NEPAL: Banishment for women menstruating. Is it driven by religion?

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Nepal woman in Chhaupadi animal barn
A woman in the western region of Jumla, Nepal stays in a stone cow barn for days while on her menstrual cycle. Cold weather and a hard environment can hurt women who are following the ancient Hindu practice of Chhaupadi. Image: Radha Paudel/AWON

(WNN) Jumla, NEPAL, SOUTHERN ASIA: As winter temperatures hit the mountainous regions of Nepal, Nepalese humanitarian and education advocate Ms. Radha Paudel is working to bring critical issues on the lack of safety for women and girls in Nepal to the public, especially on the issue of Nepal’s stubborn acceptance in the practice of Chhaupadi. But the question might be how much of the practice is determined by conservative versions of the Hindu religion in the region?

Under Nepal’s ancient practice of Chhaupadi numerous women, especially those who live in rural areas, are forced by custom to isolate away from their homes, life and family during each monthly menstrual cycle. But the isolation can become deadly say advocates who want the practice of to stop.

“In Hindu culture, menstruation (a reproductive health element) is considered religiously impure and ceremonially unclean,” outlined a research project by Annamalai University in India’s southern Tamil Nadu region. These customs are tied to the ideas of a woman’s ‘virtue’ and ‘purity’.

The practice of Chhaupadi includes rigid restrictions for women, as well as young adolescent girls who have just begun menstruating, forces them to stay in unheated and most often rudely made shelters, including animal sheds. Women and girls are also restricted from entering their own homes, or from using any eating utensils also used by their family. During isolation while they are menstruating women are also not allowed to touch or see their own babies or any other family members during the while they are menstruating.

But dangers in the religious practice continue as winter time hypothermia can set in for women and girls who live in high altitude rural areas.

Winter weather, especially in areas like the north eastern mountainous Sankhuwasabha District in the Kozi Zone which is approximately 45 miles from the foothills of Mount Everest. Because of high altitudes the region can become ‘extra harsh’ for women who are banished to stay in roughly made shelters without heat or proper protection from  animals, pests or the elements. Most often the women and girls who are subjected to the practice are not given proper clothing to wear during cold winter months. Because of this deaths have occurred due to frigid nighttime temperatures as women and girls follow the directions of their families.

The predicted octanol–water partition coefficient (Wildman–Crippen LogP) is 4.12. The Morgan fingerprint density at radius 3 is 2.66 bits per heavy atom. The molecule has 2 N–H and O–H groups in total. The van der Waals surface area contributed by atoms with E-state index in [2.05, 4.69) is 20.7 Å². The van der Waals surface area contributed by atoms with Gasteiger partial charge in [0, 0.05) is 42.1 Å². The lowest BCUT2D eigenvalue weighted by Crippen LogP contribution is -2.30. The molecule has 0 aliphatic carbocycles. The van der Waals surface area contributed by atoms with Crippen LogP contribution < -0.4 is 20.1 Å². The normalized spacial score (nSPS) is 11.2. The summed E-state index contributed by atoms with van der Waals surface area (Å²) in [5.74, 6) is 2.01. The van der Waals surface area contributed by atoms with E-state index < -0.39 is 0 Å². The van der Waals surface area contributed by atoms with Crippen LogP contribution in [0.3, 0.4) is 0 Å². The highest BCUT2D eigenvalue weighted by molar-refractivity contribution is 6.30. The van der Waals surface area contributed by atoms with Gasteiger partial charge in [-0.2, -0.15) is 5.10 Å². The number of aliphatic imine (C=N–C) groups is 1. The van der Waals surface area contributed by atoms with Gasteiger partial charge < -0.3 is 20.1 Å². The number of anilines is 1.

In addition to religion, the practice of Chhaupadi today is spurred on today by society and superstition in Nepal where a history of widespread marginalization and discrimination against women and girls continues. Menstrual ‘taboo’ under the fear of blood is largely to blame for the practice, say some experts.

“As guided by Hinduism, women and girls considered Sudra and menstruation is the result of sin. Menstrual taboo is practicing among Bramin, Chhetri and dalit (so called untouchable) communities thought the intensity and gravity varies from place to place,” describes Paudel who comes from the western mountainous region where the practice of Chhaupadi is also common, although Paudel says the practice can be found everywhere in Nepal, both urban and rural.

It is common across all Nepal no matter whether it is urban or rural, educated or uneducated etc…,” said Paudel in a recent  November 2013 blogpost.

But the act of isolation and discrimination for women and girls during their menstrual cycle is not restricted only to Hindu predominate Nepal. It can also be found in Judaism , Buddhist, Islamic and Christian theosophy.

“Every major religion views the menstruating woman as impure, despite the fact that there is nothing inherently impure about the process. Some religions view the impurity as strictly spiritual; others fear physical danger and harm as well,” says a 2007 report by the The Internet Journal of World Health and Societal Politics.

The movement toward right-leaning conservative Hinduism may be on the rise in Nepal as the Rastriya Prajatantra Party is now listed in 2014 as the fourth political party from the top in the region. The Rastriya Prajatantra Party is also currently pushing for Nepal to become a Hindu State.

“Religious practices, like chaupadi, and social inequality isolate women from services and complicate attempts to change behavior,” outlines a 2012 report by The Pulitzer Center.

Change that is wrapped in the history of religion itself may be an uphill climb for the practice of Chhaupadi that is lead by what advocates for women call “conservative concepts” and practice. In spite of this Nepal-based advocates like Radha Paudel work to move the tide of restrictions against women away from Nepali society.

“Menstrual taboo is practicing [practiced] among Bramin, Chhetri and dalit (so called untouchable) communities…the intensity and gravity varies from place to place,” said Paudel as she explained the levels of Hindu society that exist inside Nepal and still practice Chhaupadi today.


While this video was produced with Radha Paudel and AWON Nepal to raise monies, it also gives a bird’s eye view of conditions on the ground for women and children who live in the western mountainous rural areas in Nepal.


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